A year ago I wrote Ronnie Burns: My First Adoptee, about the first adoptee, with whom in the days of deep adoption secrecy, I ever “connected,” even though I never met him. My second adoptee was actor James MacArthur. Since MacArthur died on October 28, it seems an appropriate time to recall him.
James Gordon MacArthur was born on December 8, 1937 in Los Angeles. He was adopted at birth (another report says seven months) by “first lady of the the American theatre” Helen Hayes and her husband playwright, screenwriter (Twentieth Centry, Front Page, Wuthering Heights, Gunga Din) and Algonquin Roundtabler, Charlie MacArthur. His godmother was Lillian Gish. His extended family circle included Ben Hecht, Robert Benchley, Harpo Marx, John Steinbeck, and John Barrymore. He had one sister, Mary MacArthur, the biological daughter of the MacArthurs. In 1949 at the age of 19, Mary, an aspiring actress, died from the sudden onset of bulbar polio, a tragedy from which the family never recovered. Jim’s adoptive uncle, insurance entrepreneur and philanthropist John D. MacArthur, established the John D. and Catherine T. MacArthur Foundation, the benefactor of the “genius awards.
James MarArthur like other celebritized adoptees was tagged “adopted son of.” While private adoptees like us, outside of the scrutiny of the press and public, were locked in the closet, stigmatized, silenced and shamed by our birth/adoptive status, public adoptees like James MacArthur were stigmatized and othered, the most private part of their self exposed to conjecture and gossip by the public at large. While private adoptees might have been banging on the closet door to get out, public adoptees might have been knocking to get in. No matter private or public, we cannot escape our “adopted son/daughter of” identity whether in the home or the public square. No matter age or accomplishment we are eternally othered and identified by our adoptive status. When James MacArthur died he was identified as “adopted son of.”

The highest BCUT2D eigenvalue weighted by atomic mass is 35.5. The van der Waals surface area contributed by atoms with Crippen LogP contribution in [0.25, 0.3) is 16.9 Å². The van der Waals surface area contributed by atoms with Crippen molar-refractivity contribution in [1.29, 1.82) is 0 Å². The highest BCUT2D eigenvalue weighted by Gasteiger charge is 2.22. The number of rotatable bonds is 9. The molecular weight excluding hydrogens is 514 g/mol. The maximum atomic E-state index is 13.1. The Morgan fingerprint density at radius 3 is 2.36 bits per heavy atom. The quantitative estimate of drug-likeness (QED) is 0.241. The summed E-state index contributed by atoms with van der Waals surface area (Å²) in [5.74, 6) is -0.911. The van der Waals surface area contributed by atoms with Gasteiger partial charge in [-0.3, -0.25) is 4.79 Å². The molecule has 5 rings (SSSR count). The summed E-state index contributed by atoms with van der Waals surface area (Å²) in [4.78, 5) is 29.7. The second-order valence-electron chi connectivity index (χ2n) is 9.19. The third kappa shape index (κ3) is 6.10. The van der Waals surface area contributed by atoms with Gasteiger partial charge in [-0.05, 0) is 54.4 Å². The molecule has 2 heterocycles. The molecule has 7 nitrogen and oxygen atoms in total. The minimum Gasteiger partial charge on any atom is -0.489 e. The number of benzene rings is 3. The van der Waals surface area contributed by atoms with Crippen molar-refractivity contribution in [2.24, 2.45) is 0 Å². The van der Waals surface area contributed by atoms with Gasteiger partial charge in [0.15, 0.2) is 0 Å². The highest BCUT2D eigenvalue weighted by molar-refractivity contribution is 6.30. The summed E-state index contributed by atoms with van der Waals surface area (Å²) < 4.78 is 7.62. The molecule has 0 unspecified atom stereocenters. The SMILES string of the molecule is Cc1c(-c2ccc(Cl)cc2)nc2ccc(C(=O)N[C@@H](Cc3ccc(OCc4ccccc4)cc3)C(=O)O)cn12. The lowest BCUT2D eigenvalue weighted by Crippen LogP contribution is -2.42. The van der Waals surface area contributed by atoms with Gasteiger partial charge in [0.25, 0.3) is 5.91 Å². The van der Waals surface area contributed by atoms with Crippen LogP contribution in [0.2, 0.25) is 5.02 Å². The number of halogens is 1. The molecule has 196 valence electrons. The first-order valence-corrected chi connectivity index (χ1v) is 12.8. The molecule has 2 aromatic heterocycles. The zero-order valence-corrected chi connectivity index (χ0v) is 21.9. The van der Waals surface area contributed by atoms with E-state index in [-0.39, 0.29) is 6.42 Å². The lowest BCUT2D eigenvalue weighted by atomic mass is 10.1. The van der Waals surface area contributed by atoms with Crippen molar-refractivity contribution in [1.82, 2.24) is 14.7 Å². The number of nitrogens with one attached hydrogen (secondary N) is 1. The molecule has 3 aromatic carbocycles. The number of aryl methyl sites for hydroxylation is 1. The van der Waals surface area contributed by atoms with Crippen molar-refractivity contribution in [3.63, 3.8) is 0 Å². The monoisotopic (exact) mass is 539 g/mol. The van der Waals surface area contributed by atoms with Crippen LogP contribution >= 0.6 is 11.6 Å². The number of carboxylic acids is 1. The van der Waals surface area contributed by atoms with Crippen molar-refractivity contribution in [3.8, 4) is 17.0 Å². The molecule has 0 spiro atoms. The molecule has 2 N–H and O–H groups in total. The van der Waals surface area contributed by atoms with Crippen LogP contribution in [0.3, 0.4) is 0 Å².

I continue to stand by this, but am also uncomfortable. I believe deeply that our adoption stories are our own to do with what we please. They are not to be exposed to the snoopy public (including other adoptees) without our consent. (For that reason I have not repeated conjecture from Robin Chapman’s blog discussion on MacArthur’s parentage.) At the same time, though, I am aware of the involuntary sacrifices that were coerced from public adoptees, which in fact, helped private adoptees cope with our own invisibility. People like Ronnie Burns, James MacArthur and the bevy of the Hollywood Adopted fetishized by the press stood for us in an odd way. Though rendered passive themselves, they made us feel visible and human. They let us connect to ourselves.
James MacArthur was a jack of all theatre trades. Despite his family credentials he made his bones in summer stock. working as a set painter and lighting director. He teched for Barbara Bel Geddes in The Little Hut and for Gloria Vanderbilt in The Swan. He also did special effects, and even ran a theatre parking lot. After The Young Stranger he headed for Broadway where he appeared opposite Jane Fonda in Invitation to a March and received a Theater World Award for his role. Most of his theatre work, however, was regional.